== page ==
[ stres ]
/ strɛs /
importance attached to a thing: to lay stress upon good manners.
Phonetics. emphasis in the form of prominent relative loudness of a syllable or a word as a result of special effort in utterance.
Prosody. accent or emphasis on syllables in a metrical pattern; beat.
emphasis in melody, rhythm, etc.; beat.
the physical pressure, pull, or other force exerted on one thing by another; strain.
- the action on a body of any system of balanced forces whereby strain or deformation results.
- the amount of stress, usually measured in pounds per square inch or in pascals.
- a load, force, or system of forces producing a strain.
- the internal resistance or reaction of an elastic body to the external forces applied to it.
- the ratio of force to area.
Physiology. a specific response by the body to a stimulus, as fear or pain, that disturbs or interferes with the normal physiological equilibrium of an organism.
physical, mental, or emotional strain or tension: Worry over his job and his wife's health put him under a great stress.
a situation, occurrence, or factor causing this: The stress of being trapped in the elevator gave him a pounding headache.
Archaic. strong or straining exertion.
verb (used with object)
verb (used without object)
to experience stress or worry: Don't stress about the turkey; I promise it will be delicious.Dad is always stressing out over his job.
WHO SAID IT: A QUIZ ON PRESIDENTIAL WIT AND WISDOM
Think you know your presidents? Take this quiz and see if you can match the style, wit, and ideology of these memorable lines to the right POTUS.
Question 1 of 9
“I do believe that the buck stops here, that I cannot rely upon public opinion polls to tell me what is right. I do believe that right makes might and that if I am wrong, 10 angels swearing I was right would make no difference.”
Origin of stress
First recorded in 1275–1325; (noun) Middle English stresse, aphetic variant of distresse; (verb) derivative of the noun; see origin at distress
OTHER WORDS FROM stress
stressless, adjectivestress·less·ness, nounan·ti·stress, adjectivede-stress, verb (used with object)
non·stress, nouno·ver·stressed, adjectivere·stress, verbun·der·stress, nounun·der·stress, verb (used with object)well-stressed, adjective
WORDS THAT MAY BE CONFUSED WITH stressaccent, stress
Definition for stress (2 of 2)
a feminine equivalent of -ster: seamstress; songstress.
Dictionary.com Unabridged Based on the Random House Unabridged Dictionary, © Random House, Inc. 2020
British Dictionary definitions for stress (1 of 2)
/ (strɛs) /
special emphasis or significance attached to something
mental, emotional, or physical strain or tension
emphasis placed upon a syllable by pronouncing it more loudly than those that surround it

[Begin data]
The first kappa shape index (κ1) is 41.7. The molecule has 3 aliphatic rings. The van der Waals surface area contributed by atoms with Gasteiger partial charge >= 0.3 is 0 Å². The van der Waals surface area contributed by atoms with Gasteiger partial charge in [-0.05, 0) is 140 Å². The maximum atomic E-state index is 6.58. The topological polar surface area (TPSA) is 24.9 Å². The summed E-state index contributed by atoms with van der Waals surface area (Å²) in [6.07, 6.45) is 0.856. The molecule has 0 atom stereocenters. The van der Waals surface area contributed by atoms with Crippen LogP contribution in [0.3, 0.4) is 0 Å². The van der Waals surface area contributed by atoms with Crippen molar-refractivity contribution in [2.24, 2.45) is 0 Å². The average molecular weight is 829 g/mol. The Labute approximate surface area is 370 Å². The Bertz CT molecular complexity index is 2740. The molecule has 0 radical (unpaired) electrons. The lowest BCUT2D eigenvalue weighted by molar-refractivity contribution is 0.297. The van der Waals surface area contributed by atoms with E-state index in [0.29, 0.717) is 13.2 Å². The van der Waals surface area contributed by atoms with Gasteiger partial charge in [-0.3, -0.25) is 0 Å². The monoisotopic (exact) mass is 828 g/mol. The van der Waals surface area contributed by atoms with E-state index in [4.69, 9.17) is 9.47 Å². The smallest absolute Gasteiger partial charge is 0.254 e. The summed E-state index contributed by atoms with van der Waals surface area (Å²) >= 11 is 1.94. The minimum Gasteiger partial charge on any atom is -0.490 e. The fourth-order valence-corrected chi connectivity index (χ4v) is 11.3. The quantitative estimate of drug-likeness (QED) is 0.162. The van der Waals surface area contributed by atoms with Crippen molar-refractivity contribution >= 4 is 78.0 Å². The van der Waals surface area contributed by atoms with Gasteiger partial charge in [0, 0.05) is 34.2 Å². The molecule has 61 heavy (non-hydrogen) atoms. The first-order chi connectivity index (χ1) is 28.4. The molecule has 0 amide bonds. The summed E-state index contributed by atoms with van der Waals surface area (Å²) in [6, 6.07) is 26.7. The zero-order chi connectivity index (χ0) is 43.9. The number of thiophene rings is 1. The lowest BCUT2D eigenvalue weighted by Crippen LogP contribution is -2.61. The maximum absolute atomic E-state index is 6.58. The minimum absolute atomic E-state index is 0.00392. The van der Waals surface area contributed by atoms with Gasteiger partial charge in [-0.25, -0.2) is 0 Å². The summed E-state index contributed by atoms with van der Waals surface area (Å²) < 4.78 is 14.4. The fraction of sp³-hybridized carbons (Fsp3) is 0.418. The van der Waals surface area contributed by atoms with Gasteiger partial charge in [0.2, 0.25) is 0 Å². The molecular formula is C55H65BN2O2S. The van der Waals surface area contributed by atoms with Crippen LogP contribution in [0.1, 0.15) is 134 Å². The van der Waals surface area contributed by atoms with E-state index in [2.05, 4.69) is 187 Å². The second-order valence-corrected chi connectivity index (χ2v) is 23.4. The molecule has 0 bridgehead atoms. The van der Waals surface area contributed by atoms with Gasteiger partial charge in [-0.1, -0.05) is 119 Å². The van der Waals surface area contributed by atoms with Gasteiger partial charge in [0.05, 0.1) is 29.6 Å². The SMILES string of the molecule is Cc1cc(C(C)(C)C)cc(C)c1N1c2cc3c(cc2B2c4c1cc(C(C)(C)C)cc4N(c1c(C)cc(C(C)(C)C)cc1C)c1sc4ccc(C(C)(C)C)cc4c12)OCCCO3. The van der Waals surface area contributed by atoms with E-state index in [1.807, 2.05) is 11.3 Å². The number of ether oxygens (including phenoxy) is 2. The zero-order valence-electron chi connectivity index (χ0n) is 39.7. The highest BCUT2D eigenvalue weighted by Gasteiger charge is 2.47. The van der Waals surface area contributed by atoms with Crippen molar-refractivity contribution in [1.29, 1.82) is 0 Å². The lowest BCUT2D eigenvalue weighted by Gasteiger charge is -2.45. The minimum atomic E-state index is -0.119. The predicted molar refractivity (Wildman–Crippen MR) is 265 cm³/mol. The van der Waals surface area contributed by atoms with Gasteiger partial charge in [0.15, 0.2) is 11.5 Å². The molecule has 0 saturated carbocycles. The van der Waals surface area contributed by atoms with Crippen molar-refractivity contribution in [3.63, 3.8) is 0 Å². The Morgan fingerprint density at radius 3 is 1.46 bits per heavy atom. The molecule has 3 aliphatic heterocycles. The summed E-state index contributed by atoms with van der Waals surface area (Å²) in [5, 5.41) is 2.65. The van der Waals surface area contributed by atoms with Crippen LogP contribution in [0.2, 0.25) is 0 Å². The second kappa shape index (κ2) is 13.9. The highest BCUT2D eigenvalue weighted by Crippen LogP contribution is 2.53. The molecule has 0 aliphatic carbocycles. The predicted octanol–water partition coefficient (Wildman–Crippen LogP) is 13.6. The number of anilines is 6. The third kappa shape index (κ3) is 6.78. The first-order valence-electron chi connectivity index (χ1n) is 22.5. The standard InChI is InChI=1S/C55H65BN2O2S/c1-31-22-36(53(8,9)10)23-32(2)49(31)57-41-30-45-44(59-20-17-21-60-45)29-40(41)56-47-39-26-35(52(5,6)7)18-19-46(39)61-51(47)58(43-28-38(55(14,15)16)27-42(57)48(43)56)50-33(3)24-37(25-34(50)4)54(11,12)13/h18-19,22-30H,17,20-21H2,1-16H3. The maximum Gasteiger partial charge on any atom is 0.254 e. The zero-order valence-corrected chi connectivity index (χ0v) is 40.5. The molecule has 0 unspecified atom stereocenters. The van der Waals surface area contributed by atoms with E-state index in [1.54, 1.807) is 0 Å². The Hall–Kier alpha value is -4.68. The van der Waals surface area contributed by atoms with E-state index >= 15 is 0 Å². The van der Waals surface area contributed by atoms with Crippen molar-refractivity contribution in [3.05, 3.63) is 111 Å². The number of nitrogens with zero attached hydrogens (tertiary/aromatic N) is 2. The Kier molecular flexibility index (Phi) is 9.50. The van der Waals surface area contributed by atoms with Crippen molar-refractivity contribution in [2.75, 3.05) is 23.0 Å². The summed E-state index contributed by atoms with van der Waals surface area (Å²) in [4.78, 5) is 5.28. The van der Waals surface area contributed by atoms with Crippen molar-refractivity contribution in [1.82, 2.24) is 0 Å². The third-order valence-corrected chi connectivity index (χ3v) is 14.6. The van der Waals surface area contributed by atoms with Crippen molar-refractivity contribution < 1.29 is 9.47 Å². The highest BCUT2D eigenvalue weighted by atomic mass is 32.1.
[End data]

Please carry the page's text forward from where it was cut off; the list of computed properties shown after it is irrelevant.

such emphasis as part of a regular rhythmic beat in music or poetry
a syllable so emphasized
- force or a system of forces producing deformation or strain
- the force acting per unit area
(tr) to give emphasis or prominence to
(tr) to pronounce (a word or syllable) more loudly than those that surround it
(tr) to subject to stress or strain
informal (intr) to become stressed or anxious
Derived forms of stressstressful, adjectivestressfully, adverbstressfulness, noun
Word Origin for stress
C14: stresse, shortened from distress
British Dictionary definitions for stress (2 of 2)
suffix forming nouns
indicating a woman who performs or is engaged in a certain activitysongstress; seamstress Compare -ster (def. 1)
Word Origin for -stress
from -st (e) r + -ess
Collins English Dictionary - Complete & Unabridged 2012 Digital Edition © William Collins Sons & Co. Ltd. 1979, 1986 © HarperCollins Publishers 1998, 2000, 2003, 2005, 2006, 2007, 2009, 2012
Medical definitions for stress
[ strĕs ]
An applied force or system of forces that tends to strain or deform a body.
The resisting force set up in a body as a result of an externally applied force.
A physical or psychological stimulus that can produce mental tension or physiological reactions that may lead to illness.
The American Heritage® Stedman's Medical Dictionary Copyright © 2002, 2001, 1995 by Houghton Mifflin Company. Published by Houghton Mifflin Company.
Scientific definitions for stress
[ strĕs ]
The force per unit area applied to an object. Objects subject to stress tend to become distorted or deformed. Compare strain. See also axial stress shear stress. See more at Hooke's law.
- A physiologic reaction by an organism to an uncomfortable or unfamiliar physical or psychological stimulus. Biological changes result from stimulation of the sympathetic nervous system, including a heightened state of alertness, anxiety, increased heart rate, and sweating.
- The stimulus or circumstance causing such a reaction.
The American Heritage® Science Dictionary Copyright © 2011. Published by Houghton Mifflin Harcourt Publishing Company. All rights reserved.
Cultural definitions for stress (1 of 2)
Cultural definitions for stress (2 of 2)
A physical factor, such as injury, or mental state, such as anxiety, that disturbs the body's normal state of functioning. Stress may contribute to the development of some illnesses, including heart disease and cancer.
notes for stress
The term stress also refers to the physical and mental state produced in the body when it is influenced by such factors: “The stress of the new job was too much for Tim, so he requested reassignment to his old position in the company.”
The New Dictionary of Cultural Literacy, Third Edition Copyright © 2005 by Houghton Mifflin Harcourt Publishing Company. Published by Houghton Mifflin Harcourt Publishing Company. All rights reserved.